Companies would be required to disclose the greenhouse gas emissions they produce and how climate risk affects their business under new rules proposed Monday by the Securities and Exchange Commission as part of a drive across the government to address climate change.
Under the proposals adopted on a 3-1 SEC vote, public companies would have to report on their climate risks, including the costs of moving away from fossil fuels, as well as risks related to the physical impact of storms, drought and higher temperatures caused by global warming. They would be required to lay out their transition plans for managing climate risk, how they intend to meet climate goals and progress made, and the impact of severe weather events on their finances.
The number of investors seeking more information on risk related to global warming has grown dramatically in recent years. Many companies already provide climate-risk information voluntarily. The idea is that, with uniform required information, investors would be able to compare companies within industries and sectors.
“Companies and investors alike would benefit from the clear rules of the road” in the proposal, SEC Chairman Gary Gensler said.
The required disclosures would include greenhouse gas emissions produced by companies directly or indirectly—such as from consumption of the company’s products, vehicles used to transport products, employee business travel and energy used to grow raw materials.
The SEC issued voluntary guidance in 2010, but this is the first time mandatory disclosure rules were put forward. The rules were opened to a public comment period of around 60 days and they could be modified before any final adoption.
Climate activists and investor groups have clamored for mandatory disclosure of information that would be uniformly required of all companies. The advocates estimate that excluding companies’ indirect emissions would leave out some 75% of greenhouse gas emissions.
“Investors can only assess risks if they know they exist,” Mike Litt, consumer campaigns director of the U.S. Public Interest Research Group, said in a prepared statement. “Americans’ retirement accounts and other savings could be endangered if we don’t acknowledge potential liabilities caused by climate change and take them seriously.”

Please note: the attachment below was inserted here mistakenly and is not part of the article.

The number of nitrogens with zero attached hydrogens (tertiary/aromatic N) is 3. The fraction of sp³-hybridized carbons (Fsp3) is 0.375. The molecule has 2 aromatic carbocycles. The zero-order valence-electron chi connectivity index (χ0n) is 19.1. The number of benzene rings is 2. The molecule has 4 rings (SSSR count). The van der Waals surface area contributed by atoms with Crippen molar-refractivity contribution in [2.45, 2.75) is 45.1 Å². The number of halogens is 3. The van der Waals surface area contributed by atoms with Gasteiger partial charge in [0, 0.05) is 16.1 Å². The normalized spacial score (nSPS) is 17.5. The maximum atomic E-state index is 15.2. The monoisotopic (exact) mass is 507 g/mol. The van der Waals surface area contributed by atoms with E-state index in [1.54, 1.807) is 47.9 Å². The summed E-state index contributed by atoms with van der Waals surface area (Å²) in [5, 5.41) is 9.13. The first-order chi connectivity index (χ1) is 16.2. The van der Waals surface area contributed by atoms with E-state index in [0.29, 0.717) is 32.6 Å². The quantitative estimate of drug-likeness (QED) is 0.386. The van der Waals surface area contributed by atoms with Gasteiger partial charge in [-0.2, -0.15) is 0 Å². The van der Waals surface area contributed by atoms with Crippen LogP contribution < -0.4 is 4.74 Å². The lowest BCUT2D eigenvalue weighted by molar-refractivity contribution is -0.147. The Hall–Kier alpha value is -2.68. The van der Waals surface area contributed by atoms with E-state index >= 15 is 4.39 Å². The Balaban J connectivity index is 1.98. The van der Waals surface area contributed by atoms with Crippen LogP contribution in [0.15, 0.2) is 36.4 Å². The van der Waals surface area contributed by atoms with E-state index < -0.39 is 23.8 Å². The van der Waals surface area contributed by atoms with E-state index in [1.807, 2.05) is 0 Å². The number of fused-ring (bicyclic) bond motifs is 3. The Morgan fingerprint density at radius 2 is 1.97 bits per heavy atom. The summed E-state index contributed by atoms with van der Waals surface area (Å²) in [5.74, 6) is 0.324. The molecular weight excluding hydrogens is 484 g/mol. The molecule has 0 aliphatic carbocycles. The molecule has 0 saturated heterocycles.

On the other hand, major business interests and Republican officials—reaching down to the state level—began mobilizing against the climate disclosures long before the SEC unveiled the proposed rules Monday, exposing the sharply divided political dynamic of the climate issue.
Hester Peirce, the sole Republican among the four SEC commissioners, voted against the proposal. “We cannot make such fundamental changes without harming” companies, investors and the SEC, she said. “The results won’t be reliable, let alone comparable.”
The SEC action is part of a government-wide effort to identify climate risks, with new regulations planned from various agencies touching on the financial industry, housing and agriculture, among other areas. President Joe Biden issued an executive order last May calling for concrete steps to blunt climate risks, while spurring job creation and helping the U.S. reduce greenhouse gas emissions that contribute to climate change.
Biden has made slowing climate change a top priority and has set a target to cut U.S. greenhouse gas emissions by as much as 52% below 2005 levels by 2030. He also has said he expects to adopt a clean-energy standard that would make electric power carbon-free by 2035, along with the wider goal of net-zero carbon emissions through the economy by 2050.
“This is a huge step forward to protect our economy and boost transparency for investors and the public,” White House national climate adviser Gina McCarthy tweeted as the SEC acted.
The premier business lobby, the U.S. Chamber of Commerce, and the American Petroleum Institute, the oil industry’s top trade group, maintain that the SEC is reaching beyond its authority with the mandatory reporting rules, which would impose substantial costs on businesses.
Tom Quaadman, an executive vice president at the Chamber, cited Supreme Court rulings that found any required disclosures under securities law must be of significant importance to investors decisions.
“We will advocate against provisions of this proposal that deviate from that standard or are unnecessarily broad,” he said in a prepared statement Monday.
The threat that opponents could take the SEC to court over the regulations has loomed.
Last June, a group of 16 Republican state attorneys general, led by Patrick Morrisey of West Virginia, raised objections in a letter to SEC Chairman Gensler. “Companies are well positioned to decide whether and how to satisfy the market’s evolving demands, for both customers and investors,” they said. “If the (SEC) were to move forward in this area, however, it would be delving into an inherently political morass for which it is ill-suited.”
Morrisey previously threatened to sue the SEC over expanded disclosures from companies of environmental, social and governance information.